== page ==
Google search for diabetes, hypertension, headache

Use your barcode reader for the answer

 

Tags: telemedicine, collaboration, collaboration, HIPAA Collaboration, mhealth, iPhone, clickcare, Physicians, mobile health, B2B, B2C

Some people predict the future, some create the future, and some fear the future.

Posted by Lawrence Kerr on Thu, Mar 17, 2011 @ 12:05 PM

We meet all kinds of people as we spread the word about how collaboration can help your patients.

Here is a recent post, and notable quote:
“The iPad could change things. If you think in terms of, ‘Is that a form factor that works better so a visiting nurse can go out to a patient’s home, and say, ‘Gee, this wound doesn’t look so good. Let me pop a picture and send it to the surgeon, who can then access it on his iPad or anything else,’ I think that’s possible.”
Thomas J. Handler M.D., a research director in Gartner’s Healthcare Provider analyst group, tells the News Alert. 1

A safe prediction I would say: iClickCare is already on the iPhone and compatible with iPad. As soon as we have time to stand in a long line, we will be putting the iPad 2 through its paces and see how the camera works. We are pretty sure that it does, but after all, we were talking about the future weren’t we?

That is so then, and we are so now.

And finally, this response from a rather large organization that runs nursing homes:
“Photographs are prohibited at our facilities” 2

What things can you share that you are doing and seem like the future?

Footnotes:
1. Telemedicine and eHealth Newsletter, March 11, 2011,Mary Ann Liebert, Inc.

2. Anonymous, we would not want to embarrass them in front of our extensive readership.

3. Full disclosure: a different Gartner analyst has interviewed us.

Tags: mhealth, iPhone, SaaS, Physicians, mobile health

EMRs, Twitter, 2011, and ClickCare: some thoughts for the New Year

Posted by Lawrence Kerr on Wed, Jan 05, 2011 @ 12:07 PM

There is a lot to talk about. Year end is for reflection. Year beginning is for looking forward. We are reticent to predict (as in Doctor, “how long does she have to live?”), but it seems as if all the buzz of stimulus monies, of EMRs, of personal health, of debate over health care, some fundamentals have been forgotten. Forget fundamentals, disregard principles, abandon commitments, but if you do so, you will be reminded that you “Can’t Fool Mother Nature”.

So we want to look forward to where ClickCare will fit in.

Three diverse concepts relate to each other: EMRs, Twitter with information overload, and the Cloud.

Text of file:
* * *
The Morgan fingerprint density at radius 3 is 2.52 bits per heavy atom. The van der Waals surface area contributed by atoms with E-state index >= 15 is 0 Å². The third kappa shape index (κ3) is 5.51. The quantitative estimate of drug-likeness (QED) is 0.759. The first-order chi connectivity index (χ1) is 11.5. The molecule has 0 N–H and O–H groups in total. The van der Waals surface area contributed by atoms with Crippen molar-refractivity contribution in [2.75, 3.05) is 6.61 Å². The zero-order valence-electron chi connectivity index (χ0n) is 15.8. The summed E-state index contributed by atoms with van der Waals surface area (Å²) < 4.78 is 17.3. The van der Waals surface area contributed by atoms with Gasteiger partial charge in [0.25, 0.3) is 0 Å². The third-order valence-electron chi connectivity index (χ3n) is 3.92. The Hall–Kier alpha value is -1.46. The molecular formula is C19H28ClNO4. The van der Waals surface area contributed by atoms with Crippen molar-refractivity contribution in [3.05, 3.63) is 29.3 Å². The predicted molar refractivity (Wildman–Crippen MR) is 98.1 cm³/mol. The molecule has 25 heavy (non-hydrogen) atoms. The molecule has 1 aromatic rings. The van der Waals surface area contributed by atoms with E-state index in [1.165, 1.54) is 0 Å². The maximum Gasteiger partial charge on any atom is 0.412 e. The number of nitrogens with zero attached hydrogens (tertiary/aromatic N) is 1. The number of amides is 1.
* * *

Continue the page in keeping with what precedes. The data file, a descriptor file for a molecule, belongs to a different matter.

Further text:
Many of us have made large, very large, investments in licensing, infrastructure and workflow for EMR/EHRs. We have spent a lot of human capital to be sure that we get on the wagon with meaningful use. We have kept a very close eye on stimulus money. Why would we want to challenge ourselves even more? Why, then, are we unsure of ourselves?. Perhaps, we feel that the fable of the Emperor’s New Clothes might come true. Perhaps, we can see no end in sight.

The Emperor's New Clothes

First, we should feel satisfied and confident that the EMR is already advancing. Electronic subscribing and fewer scattered repositories of patient information are most valuable. So while we worry that the “truth might come out”, all is not lost. The team at ClickCare is very committed to being sure that the EMR becomes an even more valuable resource because ClickCare and iClickCare can magnify it and fill the gaps that most fear to mention. There are limits to the EMR. Dr. Alok A. Khorana eloquently and wisely describes them in his brief essay, Physician as Typist, in the Journal of Clinical Oncology.

One point is the lack of focus on communication–his EMR author with him as the typist:

“I stare at the primary care physician’s note in front of me. I have been concerned about our mutual patient’s hypertension. I believe it has been exacerbated by the use of bevacizumab, and I have referred her back for additional management. All I need is an acknowledgment of the problem and a treatment plan. The note that I have received is three pages long and is filled with unrelated laboratory values, scan results, and jumbled-up text.”

In contrast were other notes, generated “by hand”:

I get other notes, too, from providers that haven’t yet adopted an EMR system. I made a recent referral for a patient with hematuria to a urologist. In a day or two, I received a one-page summary of the problem, including a differential diagnosis, the findings on cystoscopy, and the plan for additional surveillance. It was, really, all I needed. Another oncologic surgeon with whom I share patients always mentions the patient’s profession in the first sentence of the letter. It tells me something about the care that a surgeon who cares to find out such details will provide. However, as our institution transforms from a hybrid to a completely EMR system, these unique styles are likely to disappear.

What is the reason there is a difference between man and machine? Dr. Khorana perceptively notes:

“Recall that there are two major narratives associated with the physician-patient encounter. The first is the narrative told by the patient to the physician. The starting point of this narrative is relatively uniform: the complaint that brought the patient in. From here onward, however, the narrative can be remarkably free flowing and often tangential. To make sense of this free-flowing story, we as providers resort to a second narrative. The physician’s narrative repackages the patient’s tale, but in a format that serves the scientific goal of the note, which is to reach a diagnosis and treatment plan. Of necessity, it requires the act of listening closely and mindfully to the patient first.”